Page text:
Being so close to our hotel, any sensible folk would have called it a night at this point, but Bolts and I felt we owed a visit to one of our favourite Copenhagen bars, the Fermentoren on Halmtorvet, which was a short stroll south west from the Mikkeller Bar (passing Olbutikken en-route). This small bar is located near the trendy and rejuvenated Meatpacking District that boasts art galleries and restaurants during the day (I can highly recommend the Fiskebaren if seafood is your thing). Neither Bolts nor I can remember what we drunk there, which is probably the best indicator that we'd had our fill. Time to head back to the hotel. Day one over!

The next morning we rose early and headed out in search of breakfast in the city centre. With time to kill we decided to take advantage of a crisp and clear winters day by walking up through the Botanical Gardens, past the northern end of the Lakes and on to Telia Parken, home of F.C Kobenhavn. It was a deliberately long-winded route to get to the Norrebro district, and just after 2pm we finally reached our destination of Mikkeller & Friends on Stefansgade (six pictures above). This bar is probably my favorite current Copenhagen craft beer venue. The interior is all about that minimalist-but-modern wooden style instantly recognizable as Scandinavian. It's large, light and airy and is a wonderful environment to enjoy a Sunday afternoon session. Around 40 taps provide plenty of choice dependent on how your taste buds are feeling, but if by chance that isn't enough, there's the Mikkeller Bottle Shop right next door (pic above, bottom left). From the taps we particularly enjoyed the 'Sort Maelk' (Whisky Barrel Aged Milk Stout) from local brewers To Ol and Mikkeller's own 'Vesterbrown Ale'.

As tempting as it was to stay there all day we decided we should move on, heading over to Olbaren on Elmgade (pic above, left). This tiny, dimly-lit bar has a decent bottled selection which compliments the 10 or so draught taps. The stand-out beer was a sweet dark stout from American brewer, Dark Horse, called 'Too Cream Stout'. With time getting on we made the difficult decision to sacrifice a visit to the Soernes Olbar on Kroghsgade at the northern end of the Lakes (pic below, right, from last year). This venue is the sister pub to the Orsted Olbar with around 20 tap offerings and would ordinarily be well worth a visit, but we was very keen to spend the best part of the evening back in the Mikkeller Bar on Viktoriagade (pic above, centre and right) and, perhaps more importantly, a rather more focused visit to The Fermentoren (pic below, centre).

As the evening grew longer, we enjoyed a number of beers new to us, including the wonderful 18th Street Brewery's 'Hunter Coffee Double Milk Stout' in Mikkeller and the 'Phister de Noel Imperial Stout' from Flying Couch in The Fermentoren.

So that was that! We would have loved to have tried the Mikkeller cocktail bar, Mikropolis on Vendersgade which outside of the obvious cocktails serves a decent selection of bottled beers. In reality, though, it's probably not worth the risk in succumbing to temptation and mixing strong craft beer with fancy cocktails! For the record, some other venues that due to time constraints never made the cut for us this year but might be worth considering included the Norrebro Bryghus on Rysegade (bar and restaurant set in the brewery), the Lord Nelson on Hyskenstraede (still allows smoking inside which is not ideal if you value your health), the Bryyggeriet Appolo on Vesterbrogade (limited selection of beer brewed on the premises and a bit too touristy for us) and the BrewPub on Vestergade (disappointingly uninspiring selection on our only visit a couple of years back).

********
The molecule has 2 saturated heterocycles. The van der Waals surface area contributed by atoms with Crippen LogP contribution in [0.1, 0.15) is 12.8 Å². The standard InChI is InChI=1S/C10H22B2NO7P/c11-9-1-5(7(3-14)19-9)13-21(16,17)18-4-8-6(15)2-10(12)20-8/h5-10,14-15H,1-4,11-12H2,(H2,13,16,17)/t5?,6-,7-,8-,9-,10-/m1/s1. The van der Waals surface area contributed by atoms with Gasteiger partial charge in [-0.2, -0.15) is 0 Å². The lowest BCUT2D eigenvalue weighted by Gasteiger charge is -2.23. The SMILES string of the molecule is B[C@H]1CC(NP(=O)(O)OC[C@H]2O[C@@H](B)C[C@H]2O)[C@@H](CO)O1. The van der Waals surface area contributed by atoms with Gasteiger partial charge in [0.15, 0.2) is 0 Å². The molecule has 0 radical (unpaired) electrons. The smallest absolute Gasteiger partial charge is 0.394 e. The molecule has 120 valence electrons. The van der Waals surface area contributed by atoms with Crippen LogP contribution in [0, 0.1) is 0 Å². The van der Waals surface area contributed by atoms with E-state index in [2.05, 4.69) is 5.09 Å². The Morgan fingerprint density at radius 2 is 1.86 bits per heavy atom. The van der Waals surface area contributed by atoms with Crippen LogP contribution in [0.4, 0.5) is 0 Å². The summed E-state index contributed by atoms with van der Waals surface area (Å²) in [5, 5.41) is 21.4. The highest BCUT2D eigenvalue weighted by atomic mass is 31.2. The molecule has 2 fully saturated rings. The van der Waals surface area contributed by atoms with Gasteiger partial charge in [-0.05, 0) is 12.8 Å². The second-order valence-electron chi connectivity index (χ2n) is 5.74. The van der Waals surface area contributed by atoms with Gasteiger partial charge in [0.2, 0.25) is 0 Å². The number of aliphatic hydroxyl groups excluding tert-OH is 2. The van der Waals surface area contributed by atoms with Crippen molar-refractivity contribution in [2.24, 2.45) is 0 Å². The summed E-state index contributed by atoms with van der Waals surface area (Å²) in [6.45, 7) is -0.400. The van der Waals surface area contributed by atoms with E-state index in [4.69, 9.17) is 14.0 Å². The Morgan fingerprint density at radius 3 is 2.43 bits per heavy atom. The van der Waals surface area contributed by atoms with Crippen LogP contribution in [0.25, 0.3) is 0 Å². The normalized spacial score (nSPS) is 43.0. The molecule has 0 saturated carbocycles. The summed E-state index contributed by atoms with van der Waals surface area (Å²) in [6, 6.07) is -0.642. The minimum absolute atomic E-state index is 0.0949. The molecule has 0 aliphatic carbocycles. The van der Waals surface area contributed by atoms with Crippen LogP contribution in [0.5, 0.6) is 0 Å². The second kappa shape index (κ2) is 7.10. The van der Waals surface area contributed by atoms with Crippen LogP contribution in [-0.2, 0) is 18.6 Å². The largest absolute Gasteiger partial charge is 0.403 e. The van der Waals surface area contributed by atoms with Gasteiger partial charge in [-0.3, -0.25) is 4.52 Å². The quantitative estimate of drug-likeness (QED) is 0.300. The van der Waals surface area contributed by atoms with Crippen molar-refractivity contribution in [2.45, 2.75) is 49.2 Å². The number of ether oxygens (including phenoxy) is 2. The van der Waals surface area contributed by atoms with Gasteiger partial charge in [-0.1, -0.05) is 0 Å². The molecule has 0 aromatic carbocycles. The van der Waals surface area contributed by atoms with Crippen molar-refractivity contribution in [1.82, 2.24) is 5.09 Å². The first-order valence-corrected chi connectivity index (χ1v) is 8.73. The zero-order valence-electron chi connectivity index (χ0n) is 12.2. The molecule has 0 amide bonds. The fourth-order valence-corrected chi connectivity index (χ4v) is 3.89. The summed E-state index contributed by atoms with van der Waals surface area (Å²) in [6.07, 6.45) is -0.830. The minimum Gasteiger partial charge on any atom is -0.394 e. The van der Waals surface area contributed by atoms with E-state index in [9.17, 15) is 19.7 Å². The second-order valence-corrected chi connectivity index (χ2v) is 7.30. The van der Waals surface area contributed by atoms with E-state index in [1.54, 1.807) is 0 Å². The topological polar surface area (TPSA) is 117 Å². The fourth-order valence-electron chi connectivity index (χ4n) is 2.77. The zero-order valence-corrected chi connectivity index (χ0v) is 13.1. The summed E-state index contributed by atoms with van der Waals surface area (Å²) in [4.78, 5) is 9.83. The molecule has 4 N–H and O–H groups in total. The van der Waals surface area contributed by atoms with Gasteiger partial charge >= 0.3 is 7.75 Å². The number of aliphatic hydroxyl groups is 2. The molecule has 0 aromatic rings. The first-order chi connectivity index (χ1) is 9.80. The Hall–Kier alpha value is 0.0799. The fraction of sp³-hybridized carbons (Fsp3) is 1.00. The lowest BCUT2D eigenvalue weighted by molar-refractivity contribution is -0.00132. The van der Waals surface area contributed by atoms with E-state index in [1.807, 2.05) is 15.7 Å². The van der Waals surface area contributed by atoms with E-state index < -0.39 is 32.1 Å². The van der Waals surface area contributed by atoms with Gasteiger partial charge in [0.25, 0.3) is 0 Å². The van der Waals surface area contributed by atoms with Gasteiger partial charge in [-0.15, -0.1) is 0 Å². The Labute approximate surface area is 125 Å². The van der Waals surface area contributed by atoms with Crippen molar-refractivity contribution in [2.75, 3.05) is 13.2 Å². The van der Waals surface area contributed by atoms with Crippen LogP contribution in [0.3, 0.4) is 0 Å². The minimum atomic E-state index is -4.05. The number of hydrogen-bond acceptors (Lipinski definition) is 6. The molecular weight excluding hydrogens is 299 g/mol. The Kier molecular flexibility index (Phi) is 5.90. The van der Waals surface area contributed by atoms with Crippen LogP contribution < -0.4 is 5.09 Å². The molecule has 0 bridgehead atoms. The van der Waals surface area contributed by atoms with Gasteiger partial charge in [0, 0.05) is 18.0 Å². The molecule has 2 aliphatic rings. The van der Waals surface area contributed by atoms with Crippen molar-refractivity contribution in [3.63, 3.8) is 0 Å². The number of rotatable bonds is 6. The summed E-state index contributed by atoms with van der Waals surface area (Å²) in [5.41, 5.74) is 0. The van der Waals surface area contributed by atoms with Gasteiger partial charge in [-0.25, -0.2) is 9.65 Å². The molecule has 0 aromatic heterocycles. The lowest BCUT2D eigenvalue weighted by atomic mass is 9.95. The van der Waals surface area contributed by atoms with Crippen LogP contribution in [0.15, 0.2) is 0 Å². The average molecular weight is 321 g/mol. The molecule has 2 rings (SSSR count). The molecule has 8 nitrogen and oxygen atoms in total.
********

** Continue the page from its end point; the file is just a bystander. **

Thanks to my mate and travel companion, Bolts, for helping to put this piece together with regards to the various beers drunk. If you're planning a trip to Copenhagen it would be great to know if this post proved to be helpful via the comments section below. I would also appreciate notice if there's any craft beer bars we've not listed. There is little doubt that Copenhagen has more to offer than beer, but what a reason to go? I would argue there's no better reason!  

Wednesday, 4 March 2015

Forest Felled...

I always look forward to a night game at the Valley, but despite the recent up-turn in fortunes I couldn't see us getting much out of an in-form Nottingham Forest. Walking to the Valley last night my heart sank a little when I read the team. Players absent through injury will obviously enforce changes, but I wasn't convinced by the choice of replacements.

What do I know? From the outset Charlton competed well against a very good side and appeared as disciplined and well organized as I think I can ever recall. Luzon may not be too familiar with Championship football, but he clearly done his homework on the visitors.

When Watt was felled on the edge of their box after just 7 mins you could have been mistaken for lamenting the loss of free-kick specialist, Gudmundsson, but up stepped Bulot to fire us in front with a goal not too dissimilar to the one Johann scored on Saturday. Keeper no chance. Antonio equalised soon after, but Bulot restored Charlton's lead just before half time after some decent play down the right from Wilson.

In Frederic Bulot, Charlton have as good as a new signing. The Bulot that ambled about the pitch, offering nothing whatsoever and showing even less interest under Bob Peeters has reinvented himself under Luzon. My fellow Charlton blogger, Brian Haines, suggested to me via Twitter last night that he "got the feeling that Peeters insisted players keep to a strict role, whereas now they're much freer to improvise". It was a great point. It would appear a number of players have benefited from this freedom to express themselves in their more natural game and Charlton's form has improved as a result. Credit once again to Luzon.

Credit also to the way Luzon made a couple of decisive half-time changes that made Charlton more competitive in key areas. Gomez was moved to the right of defence, replacing Wilson, and instantly got tighter and more physical against the impressive wide-man, Antonio. In the reorganization Bikey came on for the hapless Harriott, who managed to somehow injure himself falling over his own feet.